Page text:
In fact, he was arguably the first American critic, along with Martin Williams, to really understand what Monk was doing and why a new generation of self-described avant-garde musicians was drawn to Monk’s music and his ideas.  By the time Baraka entered the fray, most critics had either dismissed Monk for having no technique or formal training as a pianist, or they praised him for his eccentricity and inventiveness precisely for his lack of technique or formal training.  For Baraka, the whole issue of Monk’s technique was nonsense:  "I want to explain technical so as not to be confused with people who think that Thelonious Monk is ‘a fine pianist, but limited technically.’  But by technical, I mean more specifically being able to use what important ideas are contained in the residue of history or in the now-swell of living.  For instance, to be able to double time Liszt piano pieces might help one become a musician, but it will not make a man aware of the fact that Monk was a greater composer than Liszt.  And it is the consciousness, on whatever level, of facts, ideas, etc., like this that are the most important parts of technique."


    While Baraka’s fellow Beat generation writers embraced Monk because they heard spontaneous, instinctual feeling and emotion as opposed to intellect, Baraka saw no such opposition; he was careful not to divorce consciousness and intellect from emotion.  He writes, "The roots, blues and bop, are emotion.  The technique, the ideas, the way of handling the emotion.  And this does not leave out the consideration that certainly there is pure intellect that can come out of the emotional experience and the rawest emotions that can proceed from the ideal apprehension of any hypothesis."  Like his insights about Monk’s technique, the point underscored Baraka’s general claim that bebop was roots music, no matter how deep the imperative for experimentation, because it carries deep emotions, historical and personal.  The music of the Blues People.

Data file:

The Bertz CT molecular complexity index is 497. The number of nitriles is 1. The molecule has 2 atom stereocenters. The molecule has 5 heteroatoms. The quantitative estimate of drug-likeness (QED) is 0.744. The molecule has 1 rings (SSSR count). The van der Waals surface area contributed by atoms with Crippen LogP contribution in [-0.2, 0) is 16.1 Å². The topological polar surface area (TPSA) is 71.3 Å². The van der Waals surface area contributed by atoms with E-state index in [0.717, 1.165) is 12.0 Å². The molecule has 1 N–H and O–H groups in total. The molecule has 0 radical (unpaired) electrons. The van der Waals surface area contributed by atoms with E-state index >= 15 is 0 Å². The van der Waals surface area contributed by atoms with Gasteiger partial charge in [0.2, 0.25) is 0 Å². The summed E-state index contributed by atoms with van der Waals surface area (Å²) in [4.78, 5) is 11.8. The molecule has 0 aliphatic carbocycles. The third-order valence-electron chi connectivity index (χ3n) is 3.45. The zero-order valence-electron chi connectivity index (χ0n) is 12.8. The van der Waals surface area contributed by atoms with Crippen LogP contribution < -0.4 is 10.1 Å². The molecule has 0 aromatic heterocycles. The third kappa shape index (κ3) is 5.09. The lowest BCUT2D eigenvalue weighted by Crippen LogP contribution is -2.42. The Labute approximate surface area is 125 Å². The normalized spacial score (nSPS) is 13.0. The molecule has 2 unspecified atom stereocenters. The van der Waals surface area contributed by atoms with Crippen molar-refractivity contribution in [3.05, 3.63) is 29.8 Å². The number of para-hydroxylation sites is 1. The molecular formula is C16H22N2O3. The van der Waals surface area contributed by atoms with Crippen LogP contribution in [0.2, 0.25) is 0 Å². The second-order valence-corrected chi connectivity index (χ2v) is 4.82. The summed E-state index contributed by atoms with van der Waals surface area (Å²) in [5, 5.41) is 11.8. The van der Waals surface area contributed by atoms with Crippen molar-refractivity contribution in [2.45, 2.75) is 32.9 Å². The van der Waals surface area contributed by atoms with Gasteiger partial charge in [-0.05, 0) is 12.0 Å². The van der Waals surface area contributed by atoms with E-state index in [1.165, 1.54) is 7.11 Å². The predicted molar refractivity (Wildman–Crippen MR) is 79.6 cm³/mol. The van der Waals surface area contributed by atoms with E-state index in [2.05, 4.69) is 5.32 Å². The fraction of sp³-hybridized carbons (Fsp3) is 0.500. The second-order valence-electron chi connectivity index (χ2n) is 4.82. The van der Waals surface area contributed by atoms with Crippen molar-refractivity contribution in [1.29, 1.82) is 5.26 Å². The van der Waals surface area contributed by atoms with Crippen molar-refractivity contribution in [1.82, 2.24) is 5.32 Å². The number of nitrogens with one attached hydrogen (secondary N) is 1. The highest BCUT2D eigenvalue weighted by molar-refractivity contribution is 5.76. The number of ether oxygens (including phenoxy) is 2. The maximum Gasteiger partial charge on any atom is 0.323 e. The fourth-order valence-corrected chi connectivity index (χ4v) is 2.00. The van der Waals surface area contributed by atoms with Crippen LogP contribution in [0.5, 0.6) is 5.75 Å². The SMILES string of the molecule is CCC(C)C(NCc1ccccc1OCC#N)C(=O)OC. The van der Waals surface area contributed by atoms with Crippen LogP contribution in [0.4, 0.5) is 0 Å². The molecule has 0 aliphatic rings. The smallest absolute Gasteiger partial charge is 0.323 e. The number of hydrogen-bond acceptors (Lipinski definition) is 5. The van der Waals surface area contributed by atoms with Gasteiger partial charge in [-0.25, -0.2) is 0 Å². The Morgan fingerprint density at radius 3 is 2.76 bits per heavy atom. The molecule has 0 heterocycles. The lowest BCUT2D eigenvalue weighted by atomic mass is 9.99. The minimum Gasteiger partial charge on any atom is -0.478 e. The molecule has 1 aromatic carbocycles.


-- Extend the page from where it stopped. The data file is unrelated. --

And if Thelonious Monk was anything, he was Blues People.  Born in Rocky Mount, North Carolina, the grandson of enslaved Africans, delivered by a midwife who was thirteen when Emancipation Day came, Monk was raised by parents who grew up picking cotton and survived on odd jobs and cleaning white folks’ homes.  His mother brought Thelonious and his two siblings to New York in search of a better life, and while they enjoyed more opportunities the Monks settled in the poor, predominantly black neighborhood of San Juan Hill (West 63rd Street, Manhattan).  Thelonious grew up listening to the blues, jazz, the rhythms of calypso and merengue, hymns and gospel music (he spent two years traveling through the Midwest with an evangelist).  His mother Barbara, scrubbed floors to pay for his classical piano lessons, and Monk continued his studies under the tutelage of the great Harlem stride pianists of the day.  Monk told pianist Billy Taylor "that Willie "The Lion’ and those guys that had shown him respect had… ’empowered’ him… to do his own thing.  That he could do it and that his thing is worth doing.  It doesn’t sound like Tatum.  It doesn’t sound like Willie ‘The Lion’.  It doesn’t sound like anybody but Monk and this is what he wanted to do.  He had the confidence.  The way that he does those things is the way he wanted to do them."


    Willie ‘The Lion’ never mentions Thelonious in his memoirs, but he described the all-night cutting sessions which sharpened Monk’s piano skills:  "Sometimes we got carving battles going that would last for four or five hours.  Here’s how these bashes worked: the Lion would pound the keys for a mess of choruses and then shout to the next in line, ‘Well, all right, take it from there,’ and each tickler would take his turn, trying to improve on a melody…  We would embroider the melodies with our own original ideas and try to develop patterns that had more originality than those played before us.  Sometimes it was just a question as to who could think up the most patterns within a given tune.  It was pure improvisation."  A later generation of bebop pianists would often be accused of one-handedness; their right hands flew along with melodies and improvisations, while their "weak" left hands just plunked chords.  A weak left hand was one of Smith’s pet peeves among the younger bebop piano players.  "Today the big problem is no one wants to work their left hand — modern jazz is full of single-handed piano players.  It takes long hours of practice and concentration to perfect a good bass moving with the left hand and it seems as though the younger cats have figured they can reach their destination without paying their dues."